Henry Bell and Grant Bemis lead the
project and directed and produced
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With the Winds unless otherwise noted.
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Feature: Victoria Pinheiro

July 10, 2015

Hi everyone! We’re proud to present Victoria Pinheiro, a Master’s Student at the University of Vermont, as this week’s feature. Tori is currently researching the movement of lake trout and other fish species on Lake Champlain using acoustic telemetry tags to track their whereabouts. Henry and Tori met while conducting oceanographic research with SEA Semester in 2013, and as Tori puts it, “we bonded over our shared love of lizard hunting and our complete ineptitude at lowering the dinghy over the side of the ship. We thought it was hilarious. The captain didn’t.” Henry’s experience with SEA and Tori’s salty tales of sharks and pirates were both big sources of inspiration for With the Winds.

 

Hello With the Winds supporters!

I’m Tori Pinheiro, a graduate student at UVM. I grew up sailing on Buzzards Bay, was obsessed with my marine biology summer camp (nerd life) and went on to study marine biology at Boston University. In my undergrad years I dabbled in everything: fish, sediments, Belizean mangrove sponges – you name it. My first offshore research project sent me down to the Caribbean to sail with SEA aboard the SSV Corwith Cramer. It was awesome. A year later I joined the crew as a deckhand, which is when I met Henry! I eventually made my way back to the States, graduated college, got a job counting scallops, and visited my sister in Vermont. She taught sailing lessons, and while waiting for her on the shores of Lake Champlain, I noticed the Rubenstein Ecosystem Science Laboratory. I read the blurb about their fisheries research and left a note on the door:

 

“Dear Rubenstien Lab,
Hello! I’m Tori, just graduated with a degree in marine science from BU. I’d love to see the inside of your lab, as my view from this window is limited. Very interested in fisheries topics and know my way around boats.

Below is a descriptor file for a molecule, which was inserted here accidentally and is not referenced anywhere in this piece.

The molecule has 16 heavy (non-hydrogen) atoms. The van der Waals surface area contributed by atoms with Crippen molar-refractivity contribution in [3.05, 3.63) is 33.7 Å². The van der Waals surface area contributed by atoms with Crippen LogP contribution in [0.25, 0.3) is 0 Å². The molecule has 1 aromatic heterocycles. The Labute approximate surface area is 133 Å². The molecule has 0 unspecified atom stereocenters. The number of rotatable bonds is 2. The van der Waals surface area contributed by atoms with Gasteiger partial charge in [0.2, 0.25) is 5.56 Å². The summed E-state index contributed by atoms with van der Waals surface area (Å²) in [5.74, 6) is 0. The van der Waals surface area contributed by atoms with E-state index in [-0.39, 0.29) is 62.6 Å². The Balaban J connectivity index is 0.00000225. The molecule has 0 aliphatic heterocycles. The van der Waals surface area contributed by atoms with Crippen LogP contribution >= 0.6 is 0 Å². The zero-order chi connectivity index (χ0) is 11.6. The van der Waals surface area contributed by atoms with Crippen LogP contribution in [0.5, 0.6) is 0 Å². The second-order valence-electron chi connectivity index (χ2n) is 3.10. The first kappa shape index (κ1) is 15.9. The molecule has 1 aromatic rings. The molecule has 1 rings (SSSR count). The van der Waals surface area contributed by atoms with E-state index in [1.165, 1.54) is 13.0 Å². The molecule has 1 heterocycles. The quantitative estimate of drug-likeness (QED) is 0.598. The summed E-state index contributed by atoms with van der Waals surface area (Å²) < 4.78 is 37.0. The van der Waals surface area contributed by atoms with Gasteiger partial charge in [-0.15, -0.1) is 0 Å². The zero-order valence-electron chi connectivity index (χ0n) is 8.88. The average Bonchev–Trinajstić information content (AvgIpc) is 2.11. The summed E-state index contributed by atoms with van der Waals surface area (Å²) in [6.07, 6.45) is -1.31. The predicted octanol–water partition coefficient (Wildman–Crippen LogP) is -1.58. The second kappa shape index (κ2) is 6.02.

Please email.

 

Cheers,
Tori”

 

A day later I got an email, and a day after that I got a lovely tour where we talked about everything from fish to hammocking. The tour ended with the following question: “So, do you want to do a funded masters degree here?”

 

Bam. #Academia.

 

So! Now, on to what you’ve all been waiting for: I use acoustic telemetry to study the movements of several fish species. To do that, I surgically implanted ~130 lake trout, walleye and some sturgeon (!!!) with acoustic transmitters: little, battery-sized devices that emit auditory signals. Then, I created a network of listening devices that span the entire lake (it’s a big lake, check out the receiver map here). These acoustic receivers listen for the signals that the transmitters emit. If a receiver picks up a signal, I know the fish was nearby (~100 m). Using this information, I can answer tons of different questions: Walleye swim around a lot…do walleye move between basins in Lake Champlain? How are they affected by aquatic habitat fragmentation? Lake trout are having trouble with producing viable young, so what do they do during the spawning season? Do they stay on one spawning site or do they move around? Do they return to the same site year after year? How about endangered sturgeon? We know where they spawn in rivers…but what do they do for the rest of the year? Where do they hang out and eat? Answers to all of these questions are extremely important to fisheries managers and are really effing cool.

 

 

But hanging out with fish is the best part of this research. Fish are great. In this line of work, many people end up counting and measuring thousands of fish, and they become little more than numbers on a spreadsheet. For me, each fish is an immensely valuable bundle of information and a unique individual. Sedating and doing surgery on a fish is a very delicate business. In the big picture, I want to learn as much about each species as possible to resolve ecological issues. But in the moment, when I’m in the field conducting surgery on trout, my whole purpose suddenly becomes to make sure each individual experiences as little pain as possible and goes on to continue doing trout things.

 

If you want to learn more, visit the Champlain Acoustic Telemetry Observation System website. Or if you’re in a rush, watch the awesome video below that gives you a glimpse into a day in the life of an acoustic telemetry researcher.

 

Thanks to Henry and Grant at With the Winds for giving me the opportunity to share my work with you guys, and many thanks to you all for reading!

Cheers,
Tori

 

 

 

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